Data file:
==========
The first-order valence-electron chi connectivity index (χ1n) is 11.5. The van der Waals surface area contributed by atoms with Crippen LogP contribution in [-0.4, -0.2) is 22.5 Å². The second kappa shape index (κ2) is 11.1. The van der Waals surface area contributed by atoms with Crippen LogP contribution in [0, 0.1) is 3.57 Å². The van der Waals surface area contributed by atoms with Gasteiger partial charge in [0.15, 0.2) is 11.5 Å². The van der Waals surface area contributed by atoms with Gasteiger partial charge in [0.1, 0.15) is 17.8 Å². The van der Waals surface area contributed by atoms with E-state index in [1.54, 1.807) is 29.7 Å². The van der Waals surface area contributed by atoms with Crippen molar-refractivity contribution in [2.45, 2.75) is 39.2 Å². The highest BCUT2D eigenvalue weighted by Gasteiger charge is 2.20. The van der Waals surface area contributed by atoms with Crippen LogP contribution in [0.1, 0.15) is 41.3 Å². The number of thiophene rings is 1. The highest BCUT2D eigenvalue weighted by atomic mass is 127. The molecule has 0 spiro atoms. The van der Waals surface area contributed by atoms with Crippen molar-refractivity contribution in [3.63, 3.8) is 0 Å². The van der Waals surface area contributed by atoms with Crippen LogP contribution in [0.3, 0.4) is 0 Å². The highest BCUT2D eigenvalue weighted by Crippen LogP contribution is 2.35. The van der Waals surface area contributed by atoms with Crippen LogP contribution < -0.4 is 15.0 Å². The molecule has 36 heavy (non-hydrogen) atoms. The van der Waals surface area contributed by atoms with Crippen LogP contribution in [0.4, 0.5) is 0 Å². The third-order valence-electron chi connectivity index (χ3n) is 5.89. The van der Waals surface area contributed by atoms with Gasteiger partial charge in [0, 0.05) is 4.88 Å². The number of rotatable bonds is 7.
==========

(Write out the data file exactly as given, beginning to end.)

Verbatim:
The first-order valence-electron chi connectivity index (χ1n) is 11.5. The van der Waals surface area contributed by atoms with Crippen LogP contribution in [-0.4, -0.2) is 22.5 Å². The second kappa shape index (κ2) is 11.1. The van der Waals surface area contributed by atoms with Crippen LogP contribution in [0, 0.1) is 3.57 Å². The van der Waals surface area contributed by atoms with Gasteiger partial charge in [0.15, 0.2) is 11.5 Å². The van der Waals surface area contributed by atoms with Gasteiger partial charge in [0.1, 0.15) is 17.8 Å². The van der Waals surface area contributed by atoms with E-state index in [1.54, 1.807) is 29.7 Å². The van der Waals surface area contributed by atoms with Crippen molar-refractivity contribution in [2.45, 2.75) is 39.2 Å². The highest BCUT2D eigenvalue weighted by Gasteiger charge is 2.20. The van der Waals surface area contributed by atoms with Crippen LogP contribution in [0.1, 0.15) is 41.3 Å². The number of thiophene rings is 1. The highest BCUT2D eigenvalue weighted by atomic mass is 127. The molecule has 0 spiro atoms. The van der Waals surface area contributed by atoms with Crippen molar-refractivity contribution in [3.63, 3.8) is 0 Å². The van der Waals surface area contributed by atoms with Crippen LogP contribution in [0.3, 0.4) is 0 Å². The highest BCUT2D eigenvalue weighted by Crippen LogP contribution is 2.35. The van der Waals surface area contributed by atoms with Crippen LogP contribution < -0.4 is 15.0 Å². The molecule has 36 heavy (non-hydrogen) atoms. The van der Waals surface area contributed by atoms with Crippen LogP contribution in [0.4, 0.5) is 0 Å². The third-order valence-electron chi connectivity index (χ3n) is 5.89. The van der Waals surface area contributed by atoms with Gasteiger partial charge in [0, 0.05) is 4.88 Å². The number of rotatable bonds is 7.